- MemberFebruary 1, 2012 at 3:13 pm
True…or you could use the Trimble T connector, part number 572 202 312.
It has 3 4 pin Hirose connectors. One for power, one for the data collector, and one for the Hirose cable to connect to the instrument.
Like you are seeing, most people who use the 600/5600 eventually abandon the black bricks and go to a 12 volt of some kind or other.
- MemberJune 23, 2012 at 4:21 am
I like the idea of putting something together with lithium ion batteries but I would want to include a voltage regulator. All-Battery has a switch mode regulator or you can get a linear regulator. Anybody tried anything like that? It would be easy to size it so it lasts for a day or two.
How about the com connections? Does anybody out there know which is Tx and which is Rx on the controller and the 5600? Alternativly, would anybody be willing to test a data cable and tell everyone if the data wires are straight through or crossed? I am hoping I can build a data cable rather than having to buy one. I already have a bunch of Hirose connectors. If I do have to buy a data cable I will test it and let everyone know.
- MemberNovember 18, 2014 at 10:57 pm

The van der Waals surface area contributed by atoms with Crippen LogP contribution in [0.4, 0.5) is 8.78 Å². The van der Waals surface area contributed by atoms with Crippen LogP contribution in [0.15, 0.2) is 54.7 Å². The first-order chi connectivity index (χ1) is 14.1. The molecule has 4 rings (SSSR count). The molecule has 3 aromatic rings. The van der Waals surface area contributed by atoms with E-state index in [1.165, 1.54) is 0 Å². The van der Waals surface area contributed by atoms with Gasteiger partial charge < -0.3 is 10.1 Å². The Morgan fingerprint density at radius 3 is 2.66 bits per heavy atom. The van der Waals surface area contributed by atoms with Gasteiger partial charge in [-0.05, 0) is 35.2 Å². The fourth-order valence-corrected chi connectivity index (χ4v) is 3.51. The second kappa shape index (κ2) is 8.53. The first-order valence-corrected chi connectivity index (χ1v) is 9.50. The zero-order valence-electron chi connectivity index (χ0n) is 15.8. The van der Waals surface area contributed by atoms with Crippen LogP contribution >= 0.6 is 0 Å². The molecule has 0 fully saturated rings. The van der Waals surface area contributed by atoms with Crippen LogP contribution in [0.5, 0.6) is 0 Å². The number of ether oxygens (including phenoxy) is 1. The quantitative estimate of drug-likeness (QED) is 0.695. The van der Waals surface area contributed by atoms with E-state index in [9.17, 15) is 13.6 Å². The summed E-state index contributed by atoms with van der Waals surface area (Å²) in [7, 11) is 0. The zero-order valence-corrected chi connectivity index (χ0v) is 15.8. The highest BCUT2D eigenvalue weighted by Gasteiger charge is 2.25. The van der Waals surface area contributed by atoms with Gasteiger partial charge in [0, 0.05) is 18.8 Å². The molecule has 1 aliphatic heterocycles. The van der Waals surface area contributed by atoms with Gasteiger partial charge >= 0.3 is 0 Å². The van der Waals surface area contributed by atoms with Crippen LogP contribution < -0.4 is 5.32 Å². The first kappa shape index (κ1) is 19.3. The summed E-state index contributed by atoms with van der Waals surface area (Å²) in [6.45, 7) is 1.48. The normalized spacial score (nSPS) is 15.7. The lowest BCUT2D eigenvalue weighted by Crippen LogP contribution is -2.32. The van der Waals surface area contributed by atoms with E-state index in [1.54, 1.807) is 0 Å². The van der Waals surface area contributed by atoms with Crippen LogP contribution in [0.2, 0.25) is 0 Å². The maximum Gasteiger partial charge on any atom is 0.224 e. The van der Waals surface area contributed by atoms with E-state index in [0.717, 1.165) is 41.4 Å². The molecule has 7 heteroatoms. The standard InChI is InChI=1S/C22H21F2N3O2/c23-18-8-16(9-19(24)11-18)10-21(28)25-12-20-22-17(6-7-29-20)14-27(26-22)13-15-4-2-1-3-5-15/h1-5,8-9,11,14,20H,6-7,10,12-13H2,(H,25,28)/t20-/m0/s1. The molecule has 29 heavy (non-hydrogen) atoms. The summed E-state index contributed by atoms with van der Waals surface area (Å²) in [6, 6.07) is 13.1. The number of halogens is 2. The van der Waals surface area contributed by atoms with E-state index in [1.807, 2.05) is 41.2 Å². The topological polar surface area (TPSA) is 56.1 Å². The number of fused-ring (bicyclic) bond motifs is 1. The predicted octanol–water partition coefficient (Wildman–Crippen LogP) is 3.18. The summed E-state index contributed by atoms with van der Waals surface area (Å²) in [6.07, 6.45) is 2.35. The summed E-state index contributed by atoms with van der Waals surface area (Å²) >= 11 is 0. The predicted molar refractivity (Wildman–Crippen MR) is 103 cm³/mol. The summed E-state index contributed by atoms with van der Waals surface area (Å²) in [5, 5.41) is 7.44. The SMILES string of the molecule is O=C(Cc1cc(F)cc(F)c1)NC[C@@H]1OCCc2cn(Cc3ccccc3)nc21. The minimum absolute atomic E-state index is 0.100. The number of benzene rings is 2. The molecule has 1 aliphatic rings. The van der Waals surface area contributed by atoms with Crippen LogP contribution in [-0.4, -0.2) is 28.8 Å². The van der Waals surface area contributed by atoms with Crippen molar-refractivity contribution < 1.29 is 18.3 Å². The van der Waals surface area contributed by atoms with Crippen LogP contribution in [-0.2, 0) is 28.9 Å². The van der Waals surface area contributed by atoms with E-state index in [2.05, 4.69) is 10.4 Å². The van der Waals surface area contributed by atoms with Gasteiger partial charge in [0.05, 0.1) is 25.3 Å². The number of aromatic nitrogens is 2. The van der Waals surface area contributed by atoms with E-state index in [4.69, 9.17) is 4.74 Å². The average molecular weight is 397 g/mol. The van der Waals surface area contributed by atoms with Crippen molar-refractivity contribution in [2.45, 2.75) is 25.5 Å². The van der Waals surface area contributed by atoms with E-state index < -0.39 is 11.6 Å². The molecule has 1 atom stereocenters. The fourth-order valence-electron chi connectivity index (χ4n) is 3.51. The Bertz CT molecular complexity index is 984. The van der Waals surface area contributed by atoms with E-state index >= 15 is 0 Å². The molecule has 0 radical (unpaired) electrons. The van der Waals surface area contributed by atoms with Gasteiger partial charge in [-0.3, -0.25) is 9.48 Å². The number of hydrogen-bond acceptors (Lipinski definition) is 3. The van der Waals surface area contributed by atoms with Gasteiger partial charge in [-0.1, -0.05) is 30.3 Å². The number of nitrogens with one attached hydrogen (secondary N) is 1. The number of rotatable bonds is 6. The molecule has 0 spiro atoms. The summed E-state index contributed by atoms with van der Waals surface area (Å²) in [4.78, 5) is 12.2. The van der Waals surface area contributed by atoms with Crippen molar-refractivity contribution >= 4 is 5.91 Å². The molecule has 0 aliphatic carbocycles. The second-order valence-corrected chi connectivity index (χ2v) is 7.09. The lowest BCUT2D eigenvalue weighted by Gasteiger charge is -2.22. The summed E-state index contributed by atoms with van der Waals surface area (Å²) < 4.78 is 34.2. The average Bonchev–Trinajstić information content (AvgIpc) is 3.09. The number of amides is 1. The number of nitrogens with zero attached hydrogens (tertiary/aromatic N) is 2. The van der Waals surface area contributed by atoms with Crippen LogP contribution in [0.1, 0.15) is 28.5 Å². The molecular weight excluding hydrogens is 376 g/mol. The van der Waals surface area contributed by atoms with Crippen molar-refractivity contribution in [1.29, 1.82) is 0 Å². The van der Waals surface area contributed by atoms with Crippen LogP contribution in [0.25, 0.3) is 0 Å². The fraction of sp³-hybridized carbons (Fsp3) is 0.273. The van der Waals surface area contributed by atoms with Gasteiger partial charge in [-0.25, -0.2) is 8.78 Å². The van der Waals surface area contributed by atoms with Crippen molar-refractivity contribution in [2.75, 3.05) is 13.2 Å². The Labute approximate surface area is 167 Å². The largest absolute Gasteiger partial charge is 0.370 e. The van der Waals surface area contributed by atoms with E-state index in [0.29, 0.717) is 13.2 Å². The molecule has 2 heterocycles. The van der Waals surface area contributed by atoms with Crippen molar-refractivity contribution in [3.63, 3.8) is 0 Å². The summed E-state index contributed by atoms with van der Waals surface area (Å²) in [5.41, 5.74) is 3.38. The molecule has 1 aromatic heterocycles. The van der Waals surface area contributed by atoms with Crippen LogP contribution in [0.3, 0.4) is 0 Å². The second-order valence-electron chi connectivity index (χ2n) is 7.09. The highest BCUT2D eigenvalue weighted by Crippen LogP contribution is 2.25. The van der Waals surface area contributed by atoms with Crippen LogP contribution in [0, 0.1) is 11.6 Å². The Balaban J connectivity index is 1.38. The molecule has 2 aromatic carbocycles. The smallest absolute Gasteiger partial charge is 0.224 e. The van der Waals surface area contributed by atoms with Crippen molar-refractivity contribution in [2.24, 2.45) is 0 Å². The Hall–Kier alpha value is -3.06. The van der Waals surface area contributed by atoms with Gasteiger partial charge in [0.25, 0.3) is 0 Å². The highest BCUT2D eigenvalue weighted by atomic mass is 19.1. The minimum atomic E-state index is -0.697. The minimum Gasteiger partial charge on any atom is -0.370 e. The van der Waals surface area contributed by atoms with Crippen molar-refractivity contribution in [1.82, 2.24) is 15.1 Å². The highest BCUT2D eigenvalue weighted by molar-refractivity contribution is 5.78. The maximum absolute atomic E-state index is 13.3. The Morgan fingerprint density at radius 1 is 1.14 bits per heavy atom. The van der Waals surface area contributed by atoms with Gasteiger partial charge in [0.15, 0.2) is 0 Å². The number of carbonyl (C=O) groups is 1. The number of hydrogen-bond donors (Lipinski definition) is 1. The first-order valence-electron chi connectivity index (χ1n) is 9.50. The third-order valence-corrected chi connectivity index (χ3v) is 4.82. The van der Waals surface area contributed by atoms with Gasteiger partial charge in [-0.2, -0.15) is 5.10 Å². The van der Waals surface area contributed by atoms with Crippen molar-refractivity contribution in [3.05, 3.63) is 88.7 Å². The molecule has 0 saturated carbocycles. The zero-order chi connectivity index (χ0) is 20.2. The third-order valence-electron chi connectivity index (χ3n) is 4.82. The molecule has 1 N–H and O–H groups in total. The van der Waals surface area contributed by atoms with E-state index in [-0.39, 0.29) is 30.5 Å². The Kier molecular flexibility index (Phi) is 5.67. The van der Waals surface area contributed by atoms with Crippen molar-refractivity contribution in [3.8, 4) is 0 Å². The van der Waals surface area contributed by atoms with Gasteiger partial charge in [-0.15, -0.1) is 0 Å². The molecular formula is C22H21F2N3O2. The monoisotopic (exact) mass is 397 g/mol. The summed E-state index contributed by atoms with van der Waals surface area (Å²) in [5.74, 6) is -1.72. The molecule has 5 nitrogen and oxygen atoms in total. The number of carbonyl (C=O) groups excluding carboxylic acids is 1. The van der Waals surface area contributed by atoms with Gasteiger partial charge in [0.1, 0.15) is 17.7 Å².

The TX RX cables are crossed over, so a Hirose/Hirose cable pretty straightforward to build..
- MemberNovember 19, 2014 at 10:15 pm
Fin, my recollection is that the cables are straight through and the crossover takes place in the the battery (or radio) pack that has two hirose jacks.
I will check one of my factory cables and report back.
I have alos purchased a serial port cable and will provide the pinout for that.
- MemberJanuary 12, 2015 at 12:36 am
I got it wrong above. Tx and Rx cross over in batteries, power supplies AND CABLES.
The com wires in Hirose to Hirose cables are not straight through, they cross over.
- MemberJanuary 12, 2015 at 12:37 am
As for pin out, Hirose pin 1 is Tx, pin 2 is Rx.
- MemberJanuary 12, 2015 at 12:43 am
Looking at the 2012-01-31 image above showing the end of a Hirose plug,
Pins are numbered 1 to 4 from bottom right, going counter clockwise.
Hirose pin 1 is Tx, Pin 2 is Rx. That applies at any instrument or DC.
RS 232 signals are designed to tollerate a sustained short so if you have to use trial and error you should be OK.
The Tx and Rx lines cross in any cable or battery to make the proper connections.